I grew up in a house where watching the news to stay informed was considered a mature and reasonable thing for an adult to do. My dad read the paper faithfully every morning, watched the 6 PM news faithfully every evening, and rounded it out with Peter Jennings at 6:30. I am not as faithful about the news as he was, but I always had at least a side eye on what’s happening. However, American news outlets are a one way ticket to CrazyTown.

Abandon American national news media via television or radio. Check local weather online (we live in a hurricane zone and it’s peak season here for the next six weeks, so…). Only read national news twice a week, and world news from non-American sources. Yes, the BBC is a liberal outlet, but it’s still better than ABC/CBS/NBC/CNN/MSNBC, etc. And at least with them I can get news on what’s happening in Afghanistan, which I like to stay on top of for familial reasons. Other than that, it’s best to tune out.

Every person I know who seems sane and untouched by the crazy is a person who has no idea what’s happening in the news.

American identity, cultural absurdity

American stupidity is more like it.

This morning during the cool down after our run, our daughter told me about a  singer –Allen Stone– she recently encountered via Spotify. The lyrics to one of his songs follows:

American Privelege

Oh, it doesn’t seem right that I, I was born white
And my seven-stone fight told me they love me each night
I don’t lose sleep for kids sewing my sheets
Or the ones snitching my sneaks, as long as I can buy ’em both cheap

American privilege, is blurring my vision, inherited sickness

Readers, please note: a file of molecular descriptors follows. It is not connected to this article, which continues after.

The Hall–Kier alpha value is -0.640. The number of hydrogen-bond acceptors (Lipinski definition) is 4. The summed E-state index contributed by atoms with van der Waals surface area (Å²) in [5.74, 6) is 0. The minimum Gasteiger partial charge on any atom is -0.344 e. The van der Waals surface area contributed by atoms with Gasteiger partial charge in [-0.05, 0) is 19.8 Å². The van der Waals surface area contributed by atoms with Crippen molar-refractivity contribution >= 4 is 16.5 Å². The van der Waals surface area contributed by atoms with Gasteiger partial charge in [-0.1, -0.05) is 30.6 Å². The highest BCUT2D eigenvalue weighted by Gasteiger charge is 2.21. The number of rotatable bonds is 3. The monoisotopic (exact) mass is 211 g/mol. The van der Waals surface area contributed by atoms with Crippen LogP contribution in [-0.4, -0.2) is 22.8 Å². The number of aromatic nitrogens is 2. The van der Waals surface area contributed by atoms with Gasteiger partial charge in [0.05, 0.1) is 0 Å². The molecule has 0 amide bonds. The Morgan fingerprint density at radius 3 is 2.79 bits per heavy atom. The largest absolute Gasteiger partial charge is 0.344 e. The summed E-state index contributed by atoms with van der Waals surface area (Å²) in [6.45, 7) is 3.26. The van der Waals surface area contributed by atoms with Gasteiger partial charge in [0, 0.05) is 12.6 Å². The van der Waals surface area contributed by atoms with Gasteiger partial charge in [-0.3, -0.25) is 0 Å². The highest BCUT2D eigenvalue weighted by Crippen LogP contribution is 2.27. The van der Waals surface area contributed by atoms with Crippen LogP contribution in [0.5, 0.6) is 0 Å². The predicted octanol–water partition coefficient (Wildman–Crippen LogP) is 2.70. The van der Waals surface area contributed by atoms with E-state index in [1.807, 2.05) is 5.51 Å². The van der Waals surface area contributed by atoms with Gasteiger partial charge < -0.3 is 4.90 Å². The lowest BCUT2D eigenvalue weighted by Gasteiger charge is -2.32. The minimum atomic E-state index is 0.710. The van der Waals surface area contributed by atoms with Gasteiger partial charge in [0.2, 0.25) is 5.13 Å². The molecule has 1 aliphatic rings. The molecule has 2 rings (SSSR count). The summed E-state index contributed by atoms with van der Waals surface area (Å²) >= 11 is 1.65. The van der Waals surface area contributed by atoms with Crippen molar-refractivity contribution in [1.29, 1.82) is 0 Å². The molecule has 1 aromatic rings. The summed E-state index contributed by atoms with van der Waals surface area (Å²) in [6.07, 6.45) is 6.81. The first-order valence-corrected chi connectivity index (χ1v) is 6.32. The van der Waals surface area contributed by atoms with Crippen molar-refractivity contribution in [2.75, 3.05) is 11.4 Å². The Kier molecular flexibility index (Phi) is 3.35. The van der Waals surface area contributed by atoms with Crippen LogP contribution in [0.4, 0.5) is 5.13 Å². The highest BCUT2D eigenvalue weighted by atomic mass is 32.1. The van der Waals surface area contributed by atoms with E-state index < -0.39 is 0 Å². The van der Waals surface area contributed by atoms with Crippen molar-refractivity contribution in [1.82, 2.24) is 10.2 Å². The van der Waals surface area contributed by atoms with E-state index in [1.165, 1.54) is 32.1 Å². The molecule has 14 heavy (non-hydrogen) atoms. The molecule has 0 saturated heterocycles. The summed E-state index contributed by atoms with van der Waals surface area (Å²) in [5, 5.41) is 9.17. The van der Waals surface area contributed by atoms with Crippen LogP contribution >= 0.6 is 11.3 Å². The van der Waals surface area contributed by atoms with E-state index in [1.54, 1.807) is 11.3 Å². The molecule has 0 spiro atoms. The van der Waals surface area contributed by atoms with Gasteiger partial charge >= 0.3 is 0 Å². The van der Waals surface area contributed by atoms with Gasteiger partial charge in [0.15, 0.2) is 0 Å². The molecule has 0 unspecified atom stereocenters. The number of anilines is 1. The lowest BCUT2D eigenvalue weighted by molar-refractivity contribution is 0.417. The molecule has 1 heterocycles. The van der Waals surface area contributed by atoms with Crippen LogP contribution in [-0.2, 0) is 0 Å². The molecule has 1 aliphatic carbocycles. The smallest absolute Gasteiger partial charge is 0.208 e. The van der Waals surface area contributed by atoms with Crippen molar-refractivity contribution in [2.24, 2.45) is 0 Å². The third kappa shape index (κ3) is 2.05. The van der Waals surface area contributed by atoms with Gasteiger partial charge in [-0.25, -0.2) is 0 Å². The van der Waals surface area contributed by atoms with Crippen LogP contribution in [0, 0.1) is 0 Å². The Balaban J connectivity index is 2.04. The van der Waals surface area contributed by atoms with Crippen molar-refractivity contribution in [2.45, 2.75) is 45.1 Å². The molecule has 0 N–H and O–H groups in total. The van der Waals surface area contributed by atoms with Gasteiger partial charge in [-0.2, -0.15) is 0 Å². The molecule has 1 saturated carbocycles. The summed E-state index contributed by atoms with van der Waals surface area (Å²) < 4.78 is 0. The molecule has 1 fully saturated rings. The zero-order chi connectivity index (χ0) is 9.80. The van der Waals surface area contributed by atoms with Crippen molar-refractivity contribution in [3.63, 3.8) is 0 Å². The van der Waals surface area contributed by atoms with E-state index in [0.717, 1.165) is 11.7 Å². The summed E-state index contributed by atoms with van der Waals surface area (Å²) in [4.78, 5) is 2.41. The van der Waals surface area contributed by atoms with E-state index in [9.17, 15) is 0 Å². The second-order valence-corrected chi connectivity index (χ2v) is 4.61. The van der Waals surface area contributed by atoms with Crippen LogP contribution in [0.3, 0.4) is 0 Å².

American privilege, is blurring my vision, inherited sickness

Everyday I piss money away, I’m the tip of your slave
Just tryna polish this ball and this chain
‘Cause I, I don’t think twice, just keep it out of my sight, oh
Bitch, don’t kill my vibe, no, bitch don’t kill my vibe

American privilege, keeps blurring my vision, inherited sickness
American privilege, keeps blurring my vision, inherited sickness

As long as I stay comfortable
(Cash that paycheck, spend it all)
(Build that house up big and tall)
Break the bank to build the wall
(Robbing Peter to pay Paul)
As long as I stay comfortable
(Robbing Peter to pay Paul)

American privilege, keeps blurring my vision, inherited sickness
American privilege, keeps blurring my vision, inherited sickness

 

She did some recon on this guy after encountering the song and…lo and behold! His dad is a pastor and his mom a nurse. In other words, with such parentage, he probably would’ve been fine no matter what color they were.

Her thoughts:

“I liked his music until this silly song played. He completely missed it when his privilege, as a straight white male, was revoked. Most of what he describes of his life is also my experience. The great life with the happily married parents is likely because he was raised in a Christian home rather than a white one. I’m as privileged -if not more- than he is. Only privileged white people left in America are white women, and that’s because they’re women. “

This current climate is easy to reduce to sound bites and sides but it really is complicated. 

I ran across this guy recently. Despite his misunderstanding of diversity and obvious affinity for BLM (Garvey’s Ghost echoes my thoughts on that movement) he is at least intellectually honest enough to acknowledge that white men are being demonized and denigrated by the liberal media as much as black men have been, even though the genesis and motivations are different.